• Yes, they are everywhere, Steve! I’m missing some returnees around me, but fingers are crossed they are taking an extra week of vacation in Florida until we warm up more. 🙂 Yes, it’s become national news of the Wash DC Eagle cam with the two new & adorable arrivals. Isn’t the cam absolutely great!

  3. Great that your Ospreys have started to return! I hope the mate of this brave female will make it back too. But I can imagine how nerve wrecking it is to watch the fledglings.

    • I pass by these nests 2-4 times daily, when it’s close to their fledging, I start to get nervous for them. We lose one almost every year to a vehicle-hit as they try to maneuver their coming and going from the nest. It is so sad, but what can you do when these Osprey have decided and determined to nest there and no where else. And we have so many empty nest platforms around our area close to them to chose from!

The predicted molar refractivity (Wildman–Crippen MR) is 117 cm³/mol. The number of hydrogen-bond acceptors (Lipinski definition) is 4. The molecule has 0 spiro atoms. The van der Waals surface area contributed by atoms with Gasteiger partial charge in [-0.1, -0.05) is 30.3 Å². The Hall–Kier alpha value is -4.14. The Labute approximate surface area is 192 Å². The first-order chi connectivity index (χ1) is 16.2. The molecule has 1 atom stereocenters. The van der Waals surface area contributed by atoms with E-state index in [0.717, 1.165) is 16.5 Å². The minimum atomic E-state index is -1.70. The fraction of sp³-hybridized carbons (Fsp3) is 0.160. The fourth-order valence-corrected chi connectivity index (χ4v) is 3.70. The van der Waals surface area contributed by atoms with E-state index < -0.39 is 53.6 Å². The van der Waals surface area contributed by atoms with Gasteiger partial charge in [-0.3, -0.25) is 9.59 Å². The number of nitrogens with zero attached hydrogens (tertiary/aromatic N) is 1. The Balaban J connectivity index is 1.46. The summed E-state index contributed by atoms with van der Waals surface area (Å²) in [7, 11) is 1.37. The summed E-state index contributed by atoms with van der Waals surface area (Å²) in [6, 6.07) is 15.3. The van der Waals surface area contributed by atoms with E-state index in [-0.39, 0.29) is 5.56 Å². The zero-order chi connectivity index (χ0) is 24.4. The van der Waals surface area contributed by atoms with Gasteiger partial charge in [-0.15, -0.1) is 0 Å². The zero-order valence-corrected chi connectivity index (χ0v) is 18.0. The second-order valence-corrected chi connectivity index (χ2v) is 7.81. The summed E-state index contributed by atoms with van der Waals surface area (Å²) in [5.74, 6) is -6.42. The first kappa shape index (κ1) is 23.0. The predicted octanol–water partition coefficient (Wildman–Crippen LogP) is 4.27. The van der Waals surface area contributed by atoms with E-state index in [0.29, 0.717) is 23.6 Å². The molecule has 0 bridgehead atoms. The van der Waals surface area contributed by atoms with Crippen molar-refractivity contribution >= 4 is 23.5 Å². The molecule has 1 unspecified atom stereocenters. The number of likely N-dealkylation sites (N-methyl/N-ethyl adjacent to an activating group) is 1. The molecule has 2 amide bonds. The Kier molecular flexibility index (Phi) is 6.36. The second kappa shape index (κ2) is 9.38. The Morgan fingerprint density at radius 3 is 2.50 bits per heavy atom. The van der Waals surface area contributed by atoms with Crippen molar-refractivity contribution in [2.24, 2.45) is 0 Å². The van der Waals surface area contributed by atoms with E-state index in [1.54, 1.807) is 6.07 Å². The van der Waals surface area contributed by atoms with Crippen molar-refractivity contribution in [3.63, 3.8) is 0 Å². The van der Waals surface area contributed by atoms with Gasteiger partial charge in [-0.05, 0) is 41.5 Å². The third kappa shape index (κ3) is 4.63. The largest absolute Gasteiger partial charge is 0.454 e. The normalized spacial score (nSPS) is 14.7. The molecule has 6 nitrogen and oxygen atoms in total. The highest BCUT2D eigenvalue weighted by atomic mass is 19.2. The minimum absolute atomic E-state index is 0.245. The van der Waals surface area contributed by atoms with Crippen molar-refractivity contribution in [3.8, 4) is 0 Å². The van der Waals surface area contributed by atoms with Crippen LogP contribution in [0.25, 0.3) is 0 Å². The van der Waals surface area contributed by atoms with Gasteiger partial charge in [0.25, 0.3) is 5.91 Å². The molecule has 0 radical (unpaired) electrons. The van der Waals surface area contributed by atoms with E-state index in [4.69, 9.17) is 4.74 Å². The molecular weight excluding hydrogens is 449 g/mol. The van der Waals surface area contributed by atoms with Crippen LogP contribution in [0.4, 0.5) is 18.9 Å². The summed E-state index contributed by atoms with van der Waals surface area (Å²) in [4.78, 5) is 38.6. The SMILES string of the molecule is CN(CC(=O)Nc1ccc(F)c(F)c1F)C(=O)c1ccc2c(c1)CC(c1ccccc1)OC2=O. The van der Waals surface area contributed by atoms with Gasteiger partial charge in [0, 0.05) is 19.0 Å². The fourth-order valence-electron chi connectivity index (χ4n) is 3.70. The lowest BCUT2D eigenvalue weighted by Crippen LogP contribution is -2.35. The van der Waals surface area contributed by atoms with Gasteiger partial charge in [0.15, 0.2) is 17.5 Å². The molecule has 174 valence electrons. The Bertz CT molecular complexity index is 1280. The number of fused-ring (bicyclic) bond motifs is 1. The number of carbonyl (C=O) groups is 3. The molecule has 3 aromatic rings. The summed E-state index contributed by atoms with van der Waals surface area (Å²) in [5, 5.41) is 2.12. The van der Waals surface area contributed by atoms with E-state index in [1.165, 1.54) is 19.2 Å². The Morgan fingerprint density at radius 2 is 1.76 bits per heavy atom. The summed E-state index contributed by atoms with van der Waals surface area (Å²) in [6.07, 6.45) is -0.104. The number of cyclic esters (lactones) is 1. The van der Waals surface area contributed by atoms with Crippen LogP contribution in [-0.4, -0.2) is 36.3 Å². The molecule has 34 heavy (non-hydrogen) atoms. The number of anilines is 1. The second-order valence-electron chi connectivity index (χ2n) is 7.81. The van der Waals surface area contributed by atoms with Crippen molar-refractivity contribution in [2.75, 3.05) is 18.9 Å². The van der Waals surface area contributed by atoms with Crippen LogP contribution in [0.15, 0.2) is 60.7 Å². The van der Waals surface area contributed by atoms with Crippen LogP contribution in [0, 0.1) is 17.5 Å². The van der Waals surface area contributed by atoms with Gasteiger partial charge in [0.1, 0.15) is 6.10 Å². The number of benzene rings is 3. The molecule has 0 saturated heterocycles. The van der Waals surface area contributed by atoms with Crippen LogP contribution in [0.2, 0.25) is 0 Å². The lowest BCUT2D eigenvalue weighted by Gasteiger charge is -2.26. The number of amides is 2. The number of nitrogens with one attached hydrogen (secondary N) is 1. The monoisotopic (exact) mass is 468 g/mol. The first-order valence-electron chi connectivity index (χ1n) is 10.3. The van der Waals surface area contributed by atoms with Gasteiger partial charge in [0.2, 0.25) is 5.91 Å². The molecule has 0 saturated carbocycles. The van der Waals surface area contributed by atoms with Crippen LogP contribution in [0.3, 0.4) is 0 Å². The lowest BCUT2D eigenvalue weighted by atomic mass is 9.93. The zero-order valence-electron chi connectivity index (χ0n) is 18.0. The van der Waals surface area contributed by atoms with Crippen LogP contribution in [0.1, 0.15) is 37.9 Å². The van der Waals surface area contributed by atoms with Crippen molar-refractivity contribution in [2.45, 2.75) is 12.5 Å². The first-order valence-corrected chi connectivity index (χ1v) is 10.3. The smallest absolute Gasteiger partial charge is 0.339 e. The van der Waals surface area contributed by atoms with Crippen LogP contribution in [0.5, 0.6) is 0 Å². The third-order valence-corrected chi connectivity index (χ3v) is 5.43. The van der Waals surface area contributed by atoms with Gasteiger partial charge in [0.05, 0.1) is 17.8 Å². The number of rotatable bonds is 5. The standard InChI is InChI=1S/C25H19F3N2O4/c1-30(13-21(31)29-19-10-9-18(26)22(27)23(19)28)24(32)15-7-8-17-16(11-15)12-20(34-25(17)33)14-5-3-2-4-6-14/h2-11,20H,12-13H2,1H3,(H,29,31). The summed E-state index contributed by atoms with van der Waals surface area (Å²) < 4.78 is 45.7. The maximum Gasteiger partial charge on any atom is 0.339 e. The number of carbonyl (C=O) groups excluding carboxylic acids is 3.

• It is almost heaven to me to open my window or door and hear them calling. Always one Osprey that has something to say, lol When they leave in the fall, it’s like a deafening silence to the area, until the geese and swans arrive. Oh no, where’d your pelicans go?? 😲

    • It would not be the Chesapeake Bay area in the summer without our Osprey. There are so many, I guess we have a few hardheads that want to defy danger on these crazy nest location choices. It worries me watching them, lol.

    • I do think some must be related, the young returning after they stay 1 1 /2 years away on their first migration. It is known that most young do return to the area where they were born.

  4. Lovely to see you Osprey returning Donna, it is interesting how they prefer human constructions for nesting, as we find the same here with electricity poles, I guess spring is beginning for you, and your migrants return, as our migratory birds fly north this week and next, and our summer birds leave for the winter. Have a blessed long weekend:-)